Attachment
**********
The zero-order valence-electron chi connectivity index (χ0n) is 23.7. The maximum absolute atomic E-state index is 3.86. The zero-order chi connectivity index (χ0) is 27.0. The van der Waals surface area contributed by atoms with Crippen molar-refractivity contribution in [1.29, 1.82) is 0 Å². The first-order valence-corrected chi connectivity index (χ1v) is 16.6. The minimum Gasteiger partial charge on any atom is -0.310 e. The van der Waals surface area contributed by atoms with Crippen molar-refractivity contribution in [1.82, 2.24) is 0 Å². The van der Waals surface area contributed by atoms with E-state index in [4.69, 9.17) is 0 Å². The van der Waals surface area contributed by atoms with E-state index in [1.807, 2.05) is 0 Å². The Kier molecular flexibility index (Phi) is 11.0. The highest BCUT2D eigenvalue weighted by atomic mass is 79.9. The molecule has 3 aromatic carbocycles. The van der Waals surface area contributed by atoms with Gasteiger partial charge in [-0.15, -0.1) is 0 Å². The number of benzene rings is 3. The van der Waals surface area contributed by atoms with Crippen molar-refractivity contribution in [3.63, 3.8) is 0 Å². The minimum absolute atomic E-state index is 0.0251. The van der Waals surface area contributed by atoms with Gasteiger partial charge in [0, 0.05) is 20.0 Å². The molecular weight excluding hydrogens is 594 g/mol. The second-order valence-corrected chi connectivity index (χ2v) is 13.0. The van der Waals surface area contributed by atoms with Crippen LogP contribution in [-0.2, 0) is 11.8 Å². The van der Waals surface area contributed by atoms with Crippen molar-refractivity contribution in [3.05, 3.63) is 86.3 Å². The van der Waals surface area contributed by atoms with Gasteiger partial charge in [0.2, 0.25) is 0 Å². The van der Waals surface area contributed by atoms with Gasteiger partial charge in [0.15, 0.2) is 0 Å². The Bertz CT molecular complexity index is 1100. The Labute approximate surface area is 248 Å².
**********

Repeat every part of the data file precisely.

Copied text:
The zero-order valence-electron chi connectivity index (χ0n) is 23.7. The maximum absolute atomic E-state index is 3.86. The zero-order chi connectivity index (χ0) is 27.0. The van der Waals surface area contributed by atoms with Crippen molar-refractivity contribution in [1.29, 1.82) is 0 Å². The first-order valence-corrected chi connectivity index (χ1v) is 16.6. The minimum Gasteiger partial charge on any atom is -0.310 e. The van der Waals surface area contributed by atoms with Crippen molar-refractivity contribution in [1.82, 2.24) is 0 Å². The van der Waals surface area contributed by atoms with E-state index in [4.69, 9.17) is 0 Å². The van der Waals surface area contributed by atoms with E-state index in [1.807, 2.05) is 0 Å². The Kier molecular flexibility index (Phi) is 11.0. The highest BCUT2D eigenvalue weighted by atomic mass is 79.9. The molecule has 3 aromatic carbocycles. The van der Waals surface area contributed by atoms with Gasteiger partial charge in [-0.15, -0.1) is 0 Å². The number of benzene rings is 3. The van der Waals surface area contributed by atoms with Crippen molar-refractivity contribution in [3.63, 3.8) is 0 Å². The minimum absolute atomic E-state index is 0.0251. The van der Waals surface area contributed by atoms with Gasteiger partial charge in [0, 0.05) is 20.0 Å². The molecular weight excluding hydrogens is 594 g/mol. The second-order valence-corrected chi connectivity index (χ2v) is 13.0. The van der Waals surface area contributed by atoms with Crippen LogP contribution in [-0.2, 0) is 11.8 Å². The van der Waals surface area contributed by atoms with Crippen molar-refractivity contribution in [3.05, 3.63) is 86.3 Å². The van der Waals surface area contributed by atoms with Gasteiger partial charge in [0.2, 0.25) is 0 Å². The van der Waals surface area contributed by atoms with Gasteiger partial charge in [0.15, 0.2) is 0 Å². The Bertz CT molecular complexity index is 1100. The Labute approximate surface area is 248 Å².